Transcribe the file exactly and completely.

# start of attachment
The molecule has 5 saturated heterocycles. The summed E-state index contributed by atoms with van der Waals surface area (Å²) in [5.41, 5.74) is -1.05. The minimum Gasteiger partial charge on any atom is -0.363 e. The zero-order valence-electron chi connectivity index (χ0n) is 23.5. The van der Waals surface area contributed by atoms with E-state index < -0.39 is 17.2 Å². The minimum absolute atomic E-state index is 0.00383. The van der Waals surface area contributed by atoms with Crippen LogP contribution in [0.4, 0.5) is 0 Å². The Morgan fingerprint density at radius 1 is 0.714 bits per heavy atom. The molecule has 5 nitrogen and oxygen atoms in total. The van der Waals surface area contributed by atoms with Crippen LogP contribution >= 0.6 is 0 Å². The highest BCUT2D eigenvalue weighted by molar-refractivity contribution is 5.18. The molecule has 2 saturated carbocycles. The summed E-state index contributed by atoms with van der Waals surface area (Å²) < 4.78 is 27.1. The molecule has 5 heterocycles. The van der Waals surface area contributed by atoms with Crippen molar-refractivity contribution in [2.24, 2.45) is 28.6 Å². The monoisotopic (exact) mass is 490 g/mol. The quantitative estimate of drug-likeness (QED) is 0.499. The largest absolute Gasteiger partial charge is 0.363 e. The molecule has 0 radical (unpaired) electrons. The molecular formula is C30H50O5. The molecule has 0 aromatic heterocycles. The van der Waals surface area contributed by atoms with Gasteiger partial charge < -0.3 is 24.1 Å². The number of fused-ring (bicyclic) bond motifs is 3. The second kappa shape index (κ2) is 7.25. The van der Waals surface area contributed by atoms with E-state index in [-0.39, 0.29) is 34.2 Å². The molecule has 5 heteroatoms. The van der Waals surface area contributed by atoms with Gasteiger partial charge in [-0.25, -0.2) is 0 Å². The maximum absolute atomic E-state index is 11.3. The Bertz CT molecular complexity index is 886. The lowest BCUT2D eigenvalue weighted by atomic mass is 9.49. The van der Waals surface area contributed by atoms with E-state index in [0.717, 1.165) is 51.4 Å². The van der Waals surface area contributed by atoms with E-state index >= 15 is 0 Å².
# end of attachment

The molecule has 5 saturated heterocycles. The summed E-state index contributed by atoms with van der Waals surface area (Å²) in [5.41, 5.74) is -1.05. The minimum Gasteiger partial charge on any atom is -0.363 e. The zero-order valence-electron chi connectivity index (χ0n) is 23.5. The van der Waals surface area contributed by atoms with E-state index < -0.39 is 17.2 Å². The minimum absolute atomic E-state index is 0.00383. The van der Waals surface area contributed by atoms with Crippen LogP contribution in [0.4, 0.5) is 0 Å². The Morgan fingerprint density at radius 1 is 0.714 bits per heavy atom. The molecule has 5 nitrogen and oxygen atoms in total. The van der Waals surface area contributed by atoms with Crippen LogP contribution >= 0.6 is 0 Å². The highest BCUT2D eigenvalue weighted by molar-refractivity contribution is 5.18. The molecule has 2 saturated carbocycles. The summed E-state index contributed by atoms with van der Waals surface area (Å²) < 4.78 is 27.1. The molecule has 5 heterocycles. The van der Waals surface area contributed by atoms with Crippen molar-refractivity contribution in [2.24, 2.45) is 28.6 Å². The monoisotopic (exact) mass is 490 g/mol. The quantitative estimate of drug-likeness (QED) is 0.499. The largest absolute Gasteiger partial charge is 0.363 e. The molecule has 0 radical (unpaired) electrons. The molecular formula is C30H50O5. The molecule has 0 aromatic heterocycles. The van der Waals surface area contributed by atoms with Gasteiger partial charge < -0.3 is 24.1 Å². The number of fused-ring (bicyclic) bond motifs is 3. The second kappa shape index (κ2) is 7.25. The van der Waals surface area contributed by atoms with E-state index in [-0.39, 0.29) is 34.2 Å². The molecule has 5 heteroatoms. The van der Waals surface area contributed by atoms with Gasteiger partial charge in [-0.25, -0.2) is 0 Å². The maximum absolute atomic E-state index is 11.3. The Bertz CT molecular complexity index is 886. The lowest BCUT2D eigenvalue weighted by atomic mass is 9.49. The van der Waals surface area contributed by atoms with E-state index in [0.717, 1.165) is 51.4 Å². The van der Waals surface area contributed by atoms with E-state index >= 15 is 0 Å².